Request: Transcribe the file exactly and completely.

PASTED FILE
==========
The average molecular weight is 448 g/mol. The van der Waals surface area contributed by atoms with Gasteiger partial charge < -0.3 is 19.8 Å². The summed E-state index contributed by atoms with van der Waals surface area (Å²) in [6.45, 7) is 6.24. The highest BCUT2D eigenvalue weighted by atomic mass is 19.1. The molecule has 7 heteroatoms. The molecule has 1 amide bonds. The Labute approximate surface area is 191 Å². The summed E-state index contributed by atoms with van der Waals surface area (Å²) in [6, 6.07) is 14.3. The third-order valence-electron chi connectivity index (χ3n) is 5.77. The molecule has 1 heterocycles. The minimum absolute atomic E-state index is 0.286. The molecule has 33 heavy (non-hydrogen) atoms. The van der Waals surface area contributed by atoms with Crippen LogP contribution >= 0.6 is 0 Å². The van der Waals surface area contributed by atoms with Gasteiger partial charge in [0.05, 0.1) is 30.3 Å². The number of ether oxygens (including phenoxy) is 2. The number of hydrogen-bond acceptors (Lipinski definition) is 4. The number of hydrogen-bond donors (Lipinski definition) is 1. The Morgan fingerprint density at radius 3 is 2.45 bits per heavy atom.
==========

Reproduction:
The average molecular weight is 448 g/mol. The van der Waals surface area contributed by atoms with Gasteiger partial charge < -0.3 is 19.8 Å². The summed E-state index contributed by atoms with van der Waals surface area (Å²) in [6.45, 7) is 6.24. The highest BCUT2D eigenvalue weighted by atomic mass is 19.1. The molecule has 7 heteroatoms. The molecule has 1 amide bonds. The Labute approximate surface area is 191 Å². The summed E-state index contributed by atoms with van der Waals surface area (Å²) in [6, 6.07) is 14.3. The third-order valence-electron chi connectivity index (χ3n) is 5.77. The molecule has 1 heterocycles. The minimum absolute atomic E-state index is 0.286. The molecule has 33 heavy (non-hydrogen) atoms. The van der Waals surface area contributed by atoms with Crippen LogP contribution >= 0.6 is 0 Å². The van der Waals surface area contributed by atoms with Gasteiger partial charge in [0.05, 0.1) is 30.3 Å². The number of ether oxygens (including phenoxy) is 2. The number of hydrogen-bond acceptors (Lipinski definition) is 4. The number of hydrogen-bond donors (Lipinski definition) is 1. The Morgan fingerprint density at radius 3 is 2.45 bits per heavy atom.